On Saturday night Alejandro, another friend of his and I headed to Chapultepec Park. According to a website with a calendar of the Day of the Dead events, there was going to be a special light and sound show in the park called "Celebrando la Eternidad" (Celebrating Eternity). Saturday, October 19th was supposed to be the last evening for the show. When we arrived at the gate to the park, the guard told us that the park was closed. I explained about what I had read. While the guard was searching on his cell phone, two young Mexican ladies came to the gate also looking for the "Celebrando la Eternidad" event. As it turned out, the information on the website had been incorrect. The light and sound show will be held on the nights of October 30th through November 3rd. (The information on that website has since been corrected.) I was glad that those two Mexican women had shown up at the gate so that I didn't look like some clueless "gringo".
Our trip to the park on two very crowded Metrobuses had been an exercise in futility. I did take a couple of night photos... so the outing at least provided some material for a blog entry.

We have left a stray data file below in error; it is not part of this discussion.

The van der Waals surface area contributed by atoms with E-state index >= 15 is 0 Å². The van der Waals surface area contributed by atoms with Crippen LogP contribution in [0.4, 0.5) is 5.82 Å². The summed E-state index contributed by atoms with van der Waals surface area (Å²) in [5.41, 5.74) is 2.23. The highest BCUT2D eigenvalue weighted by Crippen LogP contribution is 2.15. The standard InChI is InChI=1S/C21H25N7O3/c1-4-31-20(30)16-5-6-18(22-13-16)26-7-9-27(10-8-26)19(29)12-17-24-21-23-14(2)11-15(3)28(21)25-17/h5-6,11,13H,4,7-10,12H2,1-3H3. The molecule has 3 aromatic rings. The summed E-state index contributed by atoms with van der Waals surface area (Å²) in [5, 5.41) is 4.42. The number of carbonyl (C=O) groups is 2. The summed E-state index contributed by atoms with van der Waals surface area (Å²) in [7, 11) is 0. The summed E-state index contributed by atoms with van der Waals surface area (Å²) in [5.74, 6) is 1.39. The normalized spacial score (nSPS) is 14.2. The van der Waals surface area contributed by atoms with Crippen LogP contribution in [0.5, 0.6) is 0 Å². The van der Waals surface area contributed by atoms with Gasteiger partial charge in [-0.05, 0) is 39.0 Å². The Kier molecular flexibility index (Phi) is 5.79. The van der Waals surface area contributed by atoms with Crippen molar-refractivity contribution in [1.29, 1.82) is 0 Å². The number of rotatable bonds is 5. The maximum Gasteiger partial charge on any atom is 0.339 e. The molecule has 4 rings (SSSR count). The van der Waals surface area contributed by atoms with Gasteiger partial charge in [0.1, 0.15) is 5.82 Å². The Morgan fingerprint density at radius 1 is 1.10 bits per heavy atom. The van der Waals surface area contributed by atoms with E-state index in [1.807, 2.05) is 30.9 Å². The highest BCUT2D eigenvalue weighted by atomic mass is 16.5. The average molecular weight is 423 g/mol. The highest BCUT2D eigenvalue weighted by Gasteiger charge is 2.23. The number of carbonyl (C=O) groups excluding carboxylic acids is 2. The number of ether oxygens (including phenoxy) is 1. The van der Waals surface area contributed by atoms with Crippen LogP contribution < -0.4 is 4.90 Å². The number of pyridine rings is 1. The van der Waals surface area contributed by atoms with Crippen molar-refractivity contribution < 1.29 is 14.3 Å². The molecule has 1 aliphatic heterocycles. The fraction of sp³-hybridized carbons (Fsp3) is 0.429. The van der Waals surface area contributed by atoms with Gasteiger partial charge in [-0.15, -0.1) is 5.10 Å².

Along the Paseo de la Reforma near the entrance to Chapultepec Park is the Torre BBVB México, one of the city's tallest skyscrapers. It is the headquarters of Mexico's largest bank, Bancomer, which is now a subsidiary of the Spanish financial institution, BBVB. I have passed by it many times during the day, but never at night.
On the left side of the building you can make out that the lights form the image of a pink ribbon in honor of Breast Cancer Awareness Month.
Between the skyscraper and the park entrance is a monument known as the "Estela de Luz" (the Stele of Light). The monument is 341 feet high, about half the height of the BBVB Tower. (It only looks taller in this photo because of where I was standing.) I have previously written about this monument on the blog. It was constructed to commemorate Mexico's bicentennial, but was severely criticized because of graft, cost overruns, and the government's failure to complete it in time for the bicentennial. It is jokingly referred to as the "Suavicrema" because of its resemblance to a popular brand of ice cream wafer.
I had never seen the Estela de Luz at night either. It is covered in illuminated panels of quartz. Frankly, I was not that impressed.